Onto the Day

Natalie dressed and opened the curtains,
letting the sun shine in.
Without moving,
she looked out onto the day
and said, “we can’t keep doing this.”
I knew I couldn’t
and said so.
“I don’t think I have the stamina.”

She turned then
and told me
that mistakes had been made
and that this wasn’t the time
for levity.
I agreed with that as well.

I stared her way
viewing only a silhouette
blinded by the light behind her.
“You have defined us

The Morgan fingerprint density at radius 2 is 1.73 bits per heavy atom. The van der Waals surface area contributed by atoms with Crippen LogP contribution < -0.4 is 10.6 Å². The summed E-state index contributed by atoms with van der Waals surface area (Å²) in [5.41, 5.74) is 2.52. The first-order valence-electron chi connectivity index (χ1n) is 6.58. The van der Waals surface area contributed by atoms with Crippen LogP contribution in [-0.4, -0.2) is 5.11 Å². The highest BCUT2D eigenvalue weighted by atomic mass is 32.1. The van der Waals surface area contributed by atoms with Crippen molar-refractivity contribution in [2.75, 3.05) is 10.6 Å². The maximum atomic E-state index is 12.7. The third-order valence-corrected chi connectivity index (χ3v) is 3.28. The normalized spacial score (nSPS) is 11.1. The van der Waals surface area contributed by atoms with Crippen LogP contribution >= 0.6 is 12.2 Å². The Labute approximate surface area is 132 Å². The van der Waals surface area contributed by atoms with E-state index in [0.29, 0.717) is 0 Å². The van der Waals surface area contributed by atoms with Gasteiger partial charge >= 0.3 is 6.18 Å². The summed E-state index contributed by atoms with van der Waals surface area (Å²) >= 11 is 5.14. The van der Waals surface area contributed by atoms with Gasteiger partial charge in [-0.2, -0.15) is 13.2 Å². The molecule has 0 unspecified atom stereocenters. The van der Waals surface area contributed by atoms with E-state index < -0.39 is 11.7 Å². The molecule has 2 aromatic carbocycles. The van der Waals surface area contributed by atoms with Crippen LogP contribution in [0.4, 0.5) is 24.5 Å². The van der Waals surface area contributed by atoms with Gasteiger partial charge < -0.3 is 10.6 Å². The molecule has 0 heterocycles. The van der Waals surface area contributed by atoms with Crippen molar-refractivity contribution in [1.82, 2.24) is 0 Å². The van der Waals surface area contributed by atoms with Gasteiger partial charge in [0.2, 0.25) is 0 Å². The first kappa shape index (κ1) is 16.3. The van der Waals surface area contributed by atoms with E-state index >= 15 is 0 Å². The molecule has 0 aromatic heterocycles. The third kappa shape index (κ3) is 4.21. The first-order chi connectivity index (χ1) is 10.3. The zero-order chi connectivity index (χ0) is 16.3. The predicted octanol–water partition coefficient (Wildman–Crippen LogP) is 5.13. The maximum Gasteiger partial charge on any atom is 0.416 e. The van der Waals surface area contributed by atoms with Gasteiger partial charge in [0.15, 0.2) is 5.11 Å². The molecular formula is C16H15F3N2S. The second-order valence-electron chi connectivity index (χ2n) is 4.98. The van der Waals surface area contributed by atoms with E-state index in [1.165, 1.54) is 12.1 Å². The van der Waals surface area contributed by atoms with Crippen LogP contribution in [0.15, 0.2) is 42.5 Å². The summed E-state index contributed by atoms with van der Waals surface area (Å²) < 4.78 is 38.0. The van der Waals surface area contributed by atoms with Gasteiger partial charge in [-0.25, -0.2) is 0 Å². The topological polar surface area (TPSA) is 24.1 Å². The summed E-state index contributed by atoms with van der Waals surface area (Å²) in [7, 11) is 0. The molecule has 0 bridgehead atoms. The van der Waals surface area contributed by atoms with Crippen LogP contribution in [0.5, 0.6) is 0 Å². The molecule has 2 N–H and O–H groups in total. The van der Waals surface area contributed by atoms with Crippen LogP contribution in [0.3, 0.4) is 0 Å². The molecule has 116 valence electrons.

since the start.
“You decided when we would meet
and how and why
and you can just as easily decide
when we should stop.
“Yours is the mind
that changes our fate.
I understand this,”
I said,
“though I may not like it.
Let me know, please,
if we can keep doing this
or if it has to end.”

Natalie, dressed,
looked me over
and up and down
and even under.
“We can come to conclusions later,”
she said
and that was the last thing either of us said
for some time to come.

About Jonathan Berger

I used to write quite a bit more.
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